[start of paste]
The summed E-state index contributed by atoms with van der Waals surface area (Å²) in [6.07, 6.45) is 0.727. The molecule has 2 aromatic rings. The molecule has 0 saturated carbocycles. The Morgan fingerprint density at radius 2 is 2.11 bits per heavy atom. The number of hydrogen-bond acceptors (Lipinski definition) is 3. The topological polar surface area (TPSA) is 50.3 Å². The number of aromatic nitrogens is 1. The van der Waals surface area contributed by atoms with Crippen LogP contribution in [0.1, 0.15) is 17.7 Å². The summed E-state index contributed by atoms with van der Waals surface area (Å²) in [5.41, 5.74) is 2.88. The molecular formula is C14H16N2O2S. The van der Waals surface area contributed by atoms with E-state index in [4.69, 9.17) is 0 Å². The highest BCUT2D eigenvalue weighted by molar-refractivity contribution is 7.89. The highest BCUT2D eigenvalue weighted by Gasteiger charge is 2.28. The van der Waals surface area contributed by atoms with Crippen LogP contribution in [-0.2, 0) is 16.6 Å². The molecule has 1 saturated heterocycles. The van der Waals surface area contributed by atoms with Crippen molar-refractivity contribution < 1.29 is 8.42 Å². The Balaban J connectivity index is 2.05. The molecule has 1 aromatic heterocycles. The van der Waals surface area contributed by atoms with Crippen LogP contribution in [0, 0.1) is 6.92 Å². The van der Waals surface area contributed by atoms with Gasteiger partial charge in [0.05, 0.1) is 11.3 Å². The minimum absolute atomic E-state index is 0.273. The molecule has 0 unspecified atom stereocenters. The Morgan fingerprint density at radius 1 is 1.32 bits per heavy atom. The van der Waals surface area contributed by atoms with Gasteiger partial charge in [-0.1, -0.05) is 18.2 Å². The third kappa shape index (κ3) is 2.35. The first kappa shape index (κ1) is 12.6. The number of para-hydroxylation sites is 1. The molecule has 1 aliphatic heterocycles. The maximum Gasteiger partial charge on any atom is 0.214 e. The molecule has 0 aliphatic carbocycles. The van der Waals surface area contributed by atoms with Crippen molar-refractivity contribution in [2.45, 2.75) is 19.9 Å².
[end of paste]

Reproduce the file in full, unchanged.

The summed E-state index contributed by atoms with van der Waals surface area (Å²) in [6.07, 6.45) is 0.727. The molecule has 2 aromatic rings. The molecule has 0 saturated carbocycles. The Morgan fingerprint density at radius 2 is 2.11 bits per heavy atom. The number of hydrogen-bond acceptors (Lipinski definition) is 3. The topological polar surface area (TPSA) is 50.3 Å². The number of aromatic nitrogens is 1. The van der Waals surface area contributed by atoms with Crippen LogP contribution in [0.1, 0.15) is 17.7 Å². The summed E-state index contributed by atoms with van der Waals surface area (Å²) in [5.41, 5.74) is 2.88. The molecular formula is C14H16N2O2S. The van der Waals surface area contributed by atoms with E-state index in [4.69, 9.17) is 0 Å². The highest BCUT2D eigenvalue weighted by molar-refractivity contribution is 7.89. The highest BCUT2D eigenvalue weighted by Gasteiger charge is 2.28. The van der Waals surface area contributed by atoms with Crippen LogP contribution in [-0.2, 0) is 16.6 Å². The molecule has 1 saturated heterocycles. The van der Waals surface area contributed by atoms with Crippen molar-refractivity contribution < 1.29 is 8.42 Å². The Balaban J connectivity index is 2.05. The molecule has 1 aromatic heterocycles. The van der Waals surface area contributed by atoms with Crippen LogP contribution in [0, 0.1) is 6.92 Å². The van der Waals surface area contributed by atoms with Gasteiger partial charge in [0.05, 0.1) is 11.3 Å². The minimum absolute atomic E-state index is 0.273. The molecule has 0 unspecified atom stereocenters. The Morgan fingerprint density at radius 1 is 1.32 bits per heavy atom. The van der Waals surface area contributed by atoms with Gasteiger partial charge in [-0.1, -0.05) is 18.2 Å². The third kappa shape index (κ3) is 2.35. The first kappa shape index (κ1) is 12.6. The number of para-hydroxylation sites is 1. The molecule has 1 aliphatic heterocycles. The maximum Gasteiger partial charge on any atom is 0.214 e. The molecule has 0 aliphatic carbocycles. The van der Waals surface area contributed by atoms with Crippen molar-refractivity contribution in [2.45, 2.75) is 19.9 Å².